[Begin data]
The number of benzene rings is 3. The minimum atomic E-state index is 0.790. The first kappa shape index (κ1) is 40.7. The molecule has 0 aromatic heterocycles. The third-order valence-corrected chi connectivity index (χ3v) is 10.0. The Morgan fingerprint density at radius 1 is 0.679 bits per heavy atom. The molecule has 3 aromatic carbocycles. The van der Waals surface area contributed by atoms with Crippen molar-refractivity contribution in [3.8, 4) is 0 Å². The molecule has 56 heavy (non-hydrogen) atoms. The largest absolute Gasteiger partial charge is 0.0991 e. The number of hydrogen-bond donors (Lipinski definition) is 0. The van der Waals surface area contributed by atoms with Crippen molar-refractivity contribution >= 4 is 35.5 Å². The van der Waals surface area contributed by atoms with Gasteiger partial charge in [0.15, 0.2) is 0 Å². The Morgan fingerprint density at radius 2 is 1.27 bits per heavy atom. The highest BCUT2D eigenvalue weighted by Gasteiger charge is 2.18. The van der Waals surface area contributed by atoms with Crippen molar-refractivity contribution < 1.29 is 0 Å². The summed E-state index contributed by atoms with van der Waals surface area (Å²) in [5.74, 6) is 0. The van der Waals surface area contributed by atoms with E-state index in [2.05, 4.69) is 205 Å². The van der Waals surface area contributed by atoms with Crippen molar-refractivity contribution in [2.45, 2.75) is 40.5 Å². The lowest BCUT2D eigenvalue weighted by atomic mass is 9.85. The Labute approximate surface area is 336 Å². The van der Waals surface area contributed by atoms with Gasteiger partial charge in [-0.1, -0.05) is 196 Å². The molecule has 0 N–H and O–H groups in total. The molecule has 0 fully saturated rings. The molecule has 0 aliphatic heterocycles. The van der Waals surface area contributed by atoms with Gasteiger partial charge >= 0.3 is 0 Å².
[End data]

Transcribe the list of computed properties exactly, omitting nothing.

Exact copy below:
The number of benzene rings is 3. The minimum atomic E-state index is 0.790. The first kappa shape index (κ1) is 40.7. The molecule has 0 aromatic heterocycles. The third-order valence-corrected chi connectivity index (χ3v) is 10.0. The Morgan fingerprint density at radius 1 is 0.679 bits per heavy atom. The molecule has 3 aromatic carbocycles. The van der Waals surface area contributed by atoms with Crippen molar-refractivity contribution in [3.8, 4) is 0 Å². The molecule has 56 heavy (non-hydrogen) atoms. The largest absolute Gasteiger partial charge is 0.0991 e. The number of hydrogen-bond donors (Lipinski definition) is 0. The van der Waals surface area contributed by atoms with Crippen molar-refractivity contribution >= 4 is 35.5 Å². The van der Waals surface area contributed by atoms with Gasteiger partial charge in [0.15, 0.2) is 0 Å². The Morgan fingerprint density at radius 2 is 1.27 bits per heavy atom. The highest BCUT2D eigenvalue weighted by Gasteiger charge is 2.18. The van der Waals surface area contributed by atoms with Crippen molar-refractivity contribution < 1.29 is 0 Å². The summed E-state index contributed by atoms with van der Waals surface area (Å²) in [5.74, 6) is 0. The van der Waals surface area contributed by atoms with E-state index in [2.05, 4.69) is 205 Å². The van der Waals surface area contributed by atoms with Crippen molar-refractivity contribution in [2.45, 2.75) is 40.5 Å². The lowest BCUT2D eigenvalue weighted by atomic mass is 9.85. The Labute approximate surface area is 336 Å². The van der Waals surface area contributed by atoms with Gasteiger partial charge in [-0.1, -0.05) is 196 Å². The molecule has 0 N–H and O–H groups in total. The molecule has 0 fully saturated rings. The molecule has 0 aliphatic heterocycles. The van der Waals surface area contributed by atoms with Gasteiger partial charge >= 0.3 is 0 Å².